Uterine Fibroids

yvonneFertility, Pelvic Pain, Surgery

​Uterine fibroids (also known as leiomyomas) are extremely common muscle tumors (or growths) that develop from a single muscle cell within the womb.  It is stated in the literature that up to 75% of women develop a fibroid prior to menopause (1).  That being said, not all women require intervention.  The questions that need to be answered include:  Do I really need this fibroid removed?  If it needs to be removed, how can that be accomplished?    

​Recommendations for fibroid removal or myomectomy hinge on size, location, symptoms and the desire for future fertility.  Fibroids may be located anywhere in the uterus.  Tumors located within or close to the uterine cavity may impact bleeding and cramping even if they are small.  Some women may suffer from anemia or low blood counts.  Larger fibroids can cause pressure symptoms and discomfort.  Decisions regarding management in these cases are fairly straightforward since surgery should be able to resolve or significantly improve these symptoms.  The big question is a woman with no symptoms that is attempting to conceive.

​It is well known that any fibroid that distorts or disrupts the uterine cavity has a negative impact on one’s ability to conceive both naturally and with in vitro fertilization (IVF) (2).  In addition, pregnancy complications may be increased including miscarriage, preterm labor/delivery, postpartum bleeding, C-section risk and malpresentation (where the baby is positioned differently in the uterus).  Some controversy exists regarding fibroids that are “close to” but not within the uterine cavity.  According to multiple studies, there is some evidence that fibroids that exist in close proximity to the cavity (where the baby will be developing) do pose a negative impact on success.  A recent study published in March of this year found that fibroids located close to the uterine cavity were associated with reductions in live birth rates in women undergoing IVF (3).  How then do fibroids impact fertility?

​Fibroids that impact the uterine cavity have an obvious mechanical impact but what about fibroids not immediately within the cavity.  What other mechanisms have been proposed?  Impacts on blood flow have been proposed as well as the potential for fibroids to produce substances that may have a significant impact on the receptive nature of the nearby endometrium or uterine lining (4).  Other theories have focused on the impact on the fallopian tube and the possible deleterious effect on the tubal transport of the sperm, egg or embryo.  It is our belief that fibroids causing cavity distortion or larger fibroids in close proximity to the cavity should be removed.  

​Since fibroid size and location are the most important characteristics that dictate how we counsel our patients, we recommend uterine imaging to assist us in our ability to recommend the best course of action.  Saline ultrasound offers excellent visualization of uterine fibroids and furthermore, allows the physician to determine distance from the cavity as well as the best surgical approach for smaller fibroids that may not be directly visible from the outside when performing minimally invasive surgery.

​The technique of myomectomy may be performed in several different ways, depending on fibroid size, number and patient characteristics.  Smaller fibroids located within the uterine cavity may be approached with a hysteroscope (an instrument placed through the cervix) while the patient is under anesthesia.  This technique does not require incisions and most patients return to normal activity the following day.  Larger fibroids or fibroids where all or the majority of the tumor is located outside the cavity are treated either with laparoscopy (small incisions) with approximately 5-7 days out of work or with laparotomy which requires longer recovery times.  By far, the majority of cases can be handled in a minimally invasive way without a hospital stay.  Laparoscopic management requires advanced laparoscopic skills and has been shown to be associated with reductions in post-operative complications and blood loss.  Our experience has been that patients undergoing laparoscopic myomectomy recover faster and return to work sooner with minimal scars.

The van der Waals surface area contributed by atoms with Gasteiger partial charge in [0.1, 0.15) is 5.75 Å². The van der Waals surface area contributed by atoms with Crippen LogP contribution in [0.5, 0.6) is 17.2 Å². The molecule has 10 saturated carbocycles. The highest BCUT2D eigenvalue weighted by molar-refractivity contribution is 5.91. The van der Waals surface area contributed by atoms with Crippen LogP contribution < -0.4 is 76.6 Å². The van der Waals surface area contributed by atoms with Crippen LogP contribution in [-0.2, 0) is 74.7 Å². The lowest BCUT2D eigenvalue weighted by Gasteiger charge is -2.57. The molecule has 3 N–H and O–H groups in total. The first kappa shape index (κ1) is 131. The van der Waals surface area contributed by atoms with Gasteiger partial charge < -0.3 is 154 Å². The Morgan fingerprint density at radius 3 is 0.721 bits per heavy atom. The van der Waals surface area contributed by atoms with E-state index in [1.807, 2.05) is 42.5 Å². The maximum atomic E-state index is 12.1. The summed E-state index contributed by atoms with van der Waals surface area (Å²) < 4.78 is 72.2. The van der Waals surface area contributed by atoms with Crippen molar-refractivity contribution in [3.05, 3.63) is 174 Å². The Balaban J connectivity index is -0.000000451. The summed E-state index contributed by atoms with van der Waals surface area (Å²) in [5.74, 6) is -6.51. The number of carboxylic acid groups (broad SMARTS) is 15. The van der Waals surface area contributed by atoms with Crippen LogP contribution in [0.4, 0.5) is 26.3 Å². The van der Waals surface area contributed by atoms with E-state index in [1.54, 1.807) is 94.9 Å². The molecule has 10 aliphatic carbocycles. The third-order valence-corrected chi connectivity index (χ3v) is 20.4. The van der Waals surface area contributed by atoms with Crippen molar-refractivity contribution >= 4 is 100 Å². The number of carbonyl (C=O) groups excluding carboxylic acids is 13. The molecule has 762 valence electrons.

​Although fibroids are very common, the first step is to determine whether an intervention is necessary.  This is based on symptoms and fertility desires.  Furthermore, your physician, through very basic testing, can determine whether the fibroid(s) are hindering your ability to conceive and carry a child.  If one desires to proceed with myomectomy, most can be accomplished in a minimally invasive way.  We would encourage anyone with symptoms of painful periods, cramping, pelvic pressure or infertility to seek an evaluation for anatomic causes.  There are multiple options available and outcomes after myomectomy are excellent.

 

Christopher W. Lipari, M.D.

Board Certified Reproductive Endocrinologist and Infertility Specialist

Jacksonville Center for Reproductive Medicine 

Advanced Reproductive Specialists

 

 

 

1. Baird DD, Dunson DB, Hill MC, Cousins D, Schectman JM.  High cumulative incidence of uterine leiomyoma in black and white women: ultrasound evidence.  Am J Obstet Gynecol 2003; 188: 100-7.

2. Farhi J, Ashkenazi J, Feldberg D, Dicker D, Orvieto R, Ben Rafael Z.  Effect of uterine leiomyomata on the results of in-vitro fertilisation treatment.  Hum Reprod 1995; 10: 2576-8.

3. Yan L, Yuq Zang Y, Guo Z, Lee Z, Niu J, Ma J.  Effect of type 3 intramural fibroids on endometrial fertilization – intracytoplasmic sperm injection outcomes as: a retrospective cohort study. Fertil Steril 2018; 109: 817-22.

4. Rackow B, Taylor HS.  Submucosal uterine leiomyomas have a global effect on molecular determinates of endometrial receptivity.  Fertil Steril 2010; 93: 2027-34.